With plentiful supplies and high production driving natural gas prices to their lowest levels in a decade, interest in its potential — and how it might be played on Wall Street — is strong and growing stronger. Accordingly, there’s been an increasing level of chatter about the likely future role of natural gas in a wide range of applications that touch a number of high-profile industries.
I believe there are definite long-term opportunities here, and a number of short-term possibilities as well. I’ve posted several positive articles on the topic in recent weeks, including one on energy companies shifting toward its use in oil and gas operations, one on its rapid adoption by some transportation industry stalwarts, and one on Caterpillar Inc. (NYSE:CAT)’s emergence as a leader in product development.
The top dogs
Companies that will benefit the most from what is obviously a trend include Royal Dutch Shell , which produced more natural gas than oil last year for the first time in the company’s history; Westport Innovations Inc. (NASDAQ:WPRT) , widely considered the most advanced gas-injection engine designer in the field and a partner with many of the other top players; Clean Energy Fuels Corp. (NASDAQ:CLNE), already the transportation industry’s largest provider of natural gas and currently in the process of building a “natural gas highway” across North America; PACCAR Inc (NASDAQ:PCAR) , which holds the lead in the natural gas heavy-duty truck market with 40% share and six new models being introduced in 2013; and CAT, which is developing off-highway mining trucks, giant haul trucks, railroad locomotive engines, oil rigs, power-generation equipment, marine engines and other gas-powered products.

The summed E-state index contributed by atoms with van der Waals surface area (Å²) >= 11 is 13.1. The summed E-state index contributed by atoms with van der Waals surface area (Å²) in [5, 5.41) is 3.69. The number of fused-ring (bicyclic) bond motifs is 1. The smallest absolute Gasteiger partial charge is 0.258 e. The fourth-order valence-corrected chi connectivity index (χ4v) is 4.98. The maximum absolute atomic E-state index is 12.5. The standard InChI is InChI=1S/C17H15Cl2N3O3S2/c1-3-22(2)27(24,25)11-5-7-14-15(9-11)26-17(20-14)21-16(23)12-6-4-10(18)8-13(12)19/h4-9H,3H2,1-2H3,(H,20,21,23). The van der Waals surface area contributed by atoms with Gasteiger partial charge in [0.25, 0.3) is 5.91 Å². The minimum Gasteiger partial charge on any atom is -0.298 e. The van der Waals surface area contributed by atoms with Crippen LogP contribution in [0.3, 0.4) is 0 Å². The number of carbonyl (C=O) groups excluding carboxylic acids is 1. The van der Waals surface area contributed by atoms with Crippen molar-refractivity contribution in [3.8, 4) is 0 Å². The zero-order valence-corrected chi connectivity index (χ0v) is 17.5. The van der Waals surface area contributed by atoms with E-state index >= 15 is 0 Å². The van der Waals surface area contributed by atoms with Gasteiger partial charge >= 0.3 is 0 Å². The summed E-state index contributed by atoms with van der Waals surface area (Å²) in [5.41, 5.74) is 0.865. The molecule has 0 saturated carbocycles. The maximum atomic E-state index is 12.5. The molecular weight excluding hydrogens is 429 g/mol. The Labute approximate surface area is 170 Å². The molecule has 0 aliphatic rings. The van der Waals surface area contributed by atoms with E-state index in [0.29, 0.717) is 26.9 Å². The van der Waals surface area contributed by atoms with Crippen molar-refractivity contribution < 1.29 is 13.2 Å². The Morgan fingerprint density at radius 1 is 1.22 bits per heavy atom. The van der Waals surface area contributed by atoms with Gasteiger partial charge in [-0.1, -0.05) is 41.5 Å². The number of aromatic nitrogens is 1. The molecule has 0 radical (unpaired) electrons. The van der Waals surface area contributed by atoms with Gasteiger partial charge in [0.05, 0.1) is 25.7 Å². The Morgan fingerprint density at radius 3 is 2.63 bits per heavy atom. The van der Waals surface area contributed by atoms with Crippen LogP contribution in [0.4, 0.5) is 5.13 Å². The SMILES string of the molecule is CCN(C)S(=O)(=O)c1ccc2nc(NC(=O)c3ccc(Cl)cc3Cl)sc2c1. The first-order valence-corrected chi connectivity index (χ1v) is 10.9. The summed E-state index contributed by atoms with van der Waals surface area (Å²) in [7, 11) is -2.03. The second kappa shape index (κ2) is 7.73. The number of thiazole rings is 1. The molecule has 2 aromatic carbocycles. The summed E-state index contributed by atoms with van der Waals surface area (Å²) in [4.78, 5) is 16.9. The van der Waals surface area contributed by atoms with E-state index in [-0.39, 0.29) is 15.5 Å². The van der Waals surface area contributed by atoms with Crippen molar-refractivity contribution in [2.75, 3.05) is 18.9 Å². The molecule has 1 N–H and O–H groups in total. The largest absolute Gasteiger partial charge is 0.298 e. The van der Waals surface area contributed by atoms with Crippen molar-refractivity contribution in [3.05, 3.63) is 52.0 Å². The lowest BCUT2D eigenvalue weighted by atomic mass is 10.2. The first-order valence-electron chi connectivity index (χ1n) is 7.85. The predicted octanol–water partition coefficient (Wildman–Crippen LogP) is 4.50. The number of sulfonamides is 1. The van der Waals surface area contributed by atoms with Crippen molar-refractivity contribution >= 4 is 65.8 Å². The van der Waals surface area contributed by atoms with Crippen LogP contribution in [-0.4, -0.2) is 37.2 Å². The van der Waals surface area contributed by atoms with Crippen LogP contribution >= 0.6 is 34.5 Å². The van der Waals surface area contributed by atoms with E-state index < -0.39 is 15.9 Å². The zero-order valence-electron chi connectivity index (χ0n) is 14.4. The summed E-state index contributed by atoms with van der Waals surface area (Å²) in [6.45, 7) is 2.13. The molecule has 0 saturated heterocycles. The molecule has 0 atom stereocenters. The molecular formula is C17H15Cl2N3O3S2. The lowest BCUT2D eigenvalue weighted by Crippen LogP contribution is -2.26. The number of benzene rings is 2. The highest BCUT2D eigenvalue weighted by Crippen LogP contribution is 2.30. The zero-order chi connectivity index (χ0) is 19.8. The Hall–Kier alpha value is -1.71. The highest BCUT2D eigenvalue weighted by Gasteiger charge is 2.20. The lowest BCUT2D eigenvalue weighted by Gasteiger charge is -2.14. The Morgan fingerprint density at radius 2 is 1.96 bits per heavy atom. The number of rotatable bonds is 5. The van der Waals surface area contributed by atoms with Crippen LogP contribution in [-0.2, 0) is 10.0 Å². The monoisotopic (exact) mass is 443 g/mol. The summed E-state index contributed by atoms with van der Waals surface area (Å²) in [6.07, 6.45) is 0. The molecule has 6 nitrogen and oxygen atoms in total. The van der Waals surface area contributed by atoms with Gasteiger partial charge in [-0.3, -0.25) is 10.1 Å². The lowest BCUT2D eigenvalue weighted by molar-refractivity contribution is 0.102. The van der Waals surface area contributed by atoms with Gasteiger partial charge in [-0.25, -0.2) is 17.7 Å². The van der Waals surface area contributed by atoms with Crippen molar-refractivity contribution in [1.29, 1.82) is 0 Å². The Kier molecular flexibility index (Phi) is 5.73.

But not everyone thinks the movement from petroleum to natural gas will take place quickly — or whether a transformation as big as the one envisioned by some proponents will really ever happen at all. “It’s hysteria,” said the spokesman for a petroleum advocacy group.
With that in mind, let’s take a look at the key arguments these skeptics raise.
Four contrarian points
The upfront cost of the new technology is high. Most estimate that heavy-duty trucks powered by Liquefied Natural Gas, or LNG, cost $80,000 more than diesel trucks. Even at today’s natural gas prices, that could mean a 4-year payback — in an industry that prefers payback in 12 to 18 months. Gas engines for oil rigs run about 50% higher those powered by diesel, and conversions can run nearly $1 million per rig. These economics also raise eyebrows.
Natural gas prices are not likely to remain as low as they are now. Many suspect the current 30%-40% cost advantage of natural gas over diesel — its prime advantage — may only be temporary. Declines in availability or increases in production costs (see the next point) could dramatically shrink that spread. Some also believe that a boom in demand will actually cause prices to rise as companies in the loop find ways to boost their profits.
Production methods are controversial, and it’s difficult to transport the product to many of its best potential end users. To a lot of people outside the industry, fracking has become a dirty word. As a result, substantial state and federal restrictions that could impede natural gas production are distinct possibilities. But even after it is produced, there is no infrastructure at present that can be employed to easily transport the gas to the oil fields and filling stations where it would be used.